Bess, their fourth child, married James Howard Kehler, on October 18, 1899, when they were both twenty-six. Kehler became a prominent advertising man in Chicago and was friends with Frank Lloyd Wright. They both had offices in the Fine Arts Building and were fellow members of the Cliff Dwellers Club. Bess and James had two sons: Gordon, born in 1900, and Stewart, born in 1902.

The family lived in West Deerfield Lake, and in 1909 they rented a cottage to Keith Ransom, a widow with a young daughter Julia, born in 1907. Keith was a very well educated and extremely independent woman, and sometime between April and July 1910, when James and Bess' third child was about to be born, Kehler left the family to be with Keith, whom he married a few months later, in October 1910.

Bess moved to 119 N. Kenilworth Avenue in Oak Park before July 21, 1910, when her daughter Elizabeth, or "Betty," my mother, was born. She joined the Nineteenth Century Club in November 1911, and on July 26, 1912, she married the Oak Park real estate agent who had sold her the house, William R. Lloyd. They moved to 422 Clinton Avenue, where they lived until they left Oak Park around 1918, after Lloyd decided to become a Congregational minister. They moved around to many small Midwestern towns until finally settling in Madison, Wisconsin. My mother felt that during this period her mother withdrew from her husband through a series of neurotic illnesses, but their marriage lasted until Bess' death in 1942, at the age of sixty-eight.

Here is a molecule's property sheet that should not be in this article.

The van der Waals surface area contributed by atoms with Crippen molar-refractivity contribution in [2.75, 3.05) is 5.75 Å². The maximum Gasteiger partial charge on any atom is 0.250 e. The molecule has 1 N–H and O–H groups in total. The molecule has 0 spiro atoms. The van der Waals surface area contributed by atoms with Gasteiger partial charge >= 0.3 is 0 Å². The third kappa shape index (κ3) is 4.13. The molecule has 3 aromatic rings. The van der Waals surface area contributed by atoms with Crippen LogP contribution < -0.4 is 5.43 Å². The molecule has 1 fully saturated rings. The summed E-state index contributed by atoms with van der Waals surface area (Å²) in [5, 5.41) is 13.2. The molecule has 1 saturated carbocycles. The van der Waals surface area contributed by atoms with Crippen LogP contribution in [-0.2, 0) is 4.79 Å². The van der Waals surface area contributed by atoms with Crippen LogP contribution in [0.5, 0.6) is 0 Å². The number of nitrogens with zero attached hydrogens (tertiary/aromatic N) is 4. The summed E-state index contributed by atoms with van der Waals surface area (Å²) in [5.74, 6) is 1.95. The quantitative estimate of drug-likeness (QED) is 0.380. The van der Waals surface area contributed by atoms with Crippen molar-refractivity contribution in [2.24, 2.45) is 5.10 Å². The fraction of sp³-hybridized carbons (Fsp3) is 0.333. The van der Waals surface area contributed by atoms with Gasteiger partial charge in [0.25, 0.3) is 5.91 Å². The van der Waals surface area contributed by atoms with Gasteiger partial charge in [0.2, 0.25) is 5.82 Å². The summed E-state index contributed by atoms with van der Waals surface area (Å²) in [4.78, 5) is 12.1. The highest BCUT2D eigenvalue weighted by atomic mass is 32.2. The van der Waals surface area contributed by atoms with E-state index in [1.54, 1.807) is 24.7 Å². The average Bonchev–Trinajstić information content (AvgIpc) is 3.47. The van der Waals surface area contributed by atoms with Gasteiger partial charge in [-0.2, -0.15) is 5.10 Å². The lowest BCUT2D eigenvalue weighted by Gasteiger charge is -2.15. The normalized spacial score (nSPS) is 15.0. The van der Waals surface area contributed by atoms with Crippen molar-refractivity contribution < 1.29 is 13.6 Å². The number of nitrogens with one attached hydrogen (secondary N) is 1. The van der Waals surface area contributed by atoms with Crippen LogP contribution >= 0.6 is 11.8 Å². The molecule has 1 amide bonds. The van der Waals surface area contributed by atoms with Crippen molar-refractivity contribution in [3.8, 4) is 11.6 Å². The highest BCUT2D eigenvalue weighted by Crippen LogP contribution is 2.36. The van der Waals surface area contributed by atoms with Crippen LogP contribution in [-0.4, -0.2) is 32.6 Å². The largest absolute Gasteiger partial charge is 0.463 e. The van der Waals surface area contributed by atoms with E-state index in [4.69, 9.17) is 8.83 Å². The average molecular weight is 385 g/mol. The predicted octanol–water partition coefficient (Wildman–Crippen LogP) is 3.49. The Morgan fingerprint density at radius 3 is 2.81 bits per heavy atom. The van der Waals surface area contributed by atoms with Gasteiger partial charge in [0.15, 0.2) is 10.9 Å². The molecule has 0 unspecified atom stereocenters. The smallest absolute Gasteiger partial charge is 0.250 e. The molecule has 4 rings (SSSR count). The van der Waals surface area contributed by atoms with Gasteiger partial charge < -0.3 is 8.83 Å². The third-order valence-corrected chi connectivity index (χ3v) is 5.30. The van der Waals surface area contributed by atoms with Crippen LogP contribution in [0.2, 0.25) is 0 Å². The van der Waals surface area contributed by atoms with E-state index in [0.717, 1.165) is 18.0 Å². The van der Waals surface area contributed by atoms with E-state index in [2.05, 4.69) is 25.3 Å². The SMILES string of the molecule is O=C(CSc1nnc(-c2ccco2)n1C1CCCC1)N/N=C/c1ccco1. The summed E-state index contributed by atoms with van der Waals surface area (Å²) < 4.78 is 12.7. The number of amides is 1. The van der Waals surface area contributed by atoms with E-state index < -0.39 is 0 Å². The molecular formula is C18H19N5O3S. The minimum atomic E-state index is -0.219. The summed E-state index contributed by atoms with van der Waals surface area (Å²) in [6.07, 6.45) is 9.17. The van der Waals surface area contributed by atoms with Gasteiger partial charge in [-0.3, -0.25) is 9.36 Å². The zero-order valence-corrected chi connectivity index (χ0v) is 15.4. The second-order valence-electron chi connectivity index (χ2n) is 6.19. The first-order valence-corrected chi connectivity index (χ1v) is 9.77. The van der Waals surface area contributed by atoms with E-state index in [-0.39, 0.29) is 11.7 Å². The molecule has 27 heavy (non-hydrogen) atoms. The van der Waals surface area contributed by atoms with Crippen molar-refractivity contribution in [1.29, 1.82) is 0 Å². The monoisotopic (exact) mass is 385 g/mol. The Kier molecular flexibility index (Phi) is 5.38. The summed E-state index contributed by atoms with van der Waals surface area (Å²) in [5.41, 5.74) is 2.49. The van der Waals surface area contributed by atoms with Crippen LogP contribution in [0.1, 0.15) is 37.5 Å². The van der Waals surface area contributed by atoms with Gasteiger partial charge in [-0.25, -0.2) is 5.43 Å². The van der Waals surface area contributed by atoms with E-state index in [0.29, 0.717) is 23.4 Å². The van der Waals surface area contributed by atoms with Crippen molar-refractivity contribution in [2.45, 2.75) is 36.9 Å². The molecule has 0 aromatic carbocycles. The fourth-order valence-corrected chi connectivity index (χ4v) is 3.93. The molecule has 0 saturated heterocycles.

What was the effect on the children of these two different approaches to divorce and remarriage? My father Llewellyn's adolescence was haunted by his father's notoriety due to his extramarital relationships. He said that it was not an honor to be Frank Lloyd Wright's son during that time. My mother's childhood was initially happy with her stepfather in Oak Park, but she idealized her absent and glamorous father, who died when she was thirteen. When Betty's stepfather became a minister, she resented the more restricted life, and suffered from the shame of not being able to tell anyone that she had another father.

There is no ideal solution to a family breakup, and I draw no moral from this comparison of my two grandmothers. I admire Catherine's strong determination, but feel that the end of her life was quite sad, and I admire Bess' resourcefulness in finding a new husband and father for her children, though I think that she probably repressed her feelings of unhappiness, both with her first and second husbands.

The happy ending to all this is that the two children who experienced such difficulties during adolescence met and courted in 1932-33, and engaged in a marriage that lasted over fifty years and produced my two brothers and myself. This is the story I recount in Dear Bob, Dear Betty: Love and Marriage During the Great Depression (Lulu Press, 2009).

Copy of presentation on January 24, 2011 (pdf) Courtesy of Elizabeth C. Wright, 2011.

Copyright notice:
No portion of this page (including all photographs and attachments) can be used or reproduced without the written permission of the Nineteenth Century Charitable Association and Elizabeth C. Wright. Permission granted for exclusive use of the content on this website granted by Elizabeth C. Wright, 2011.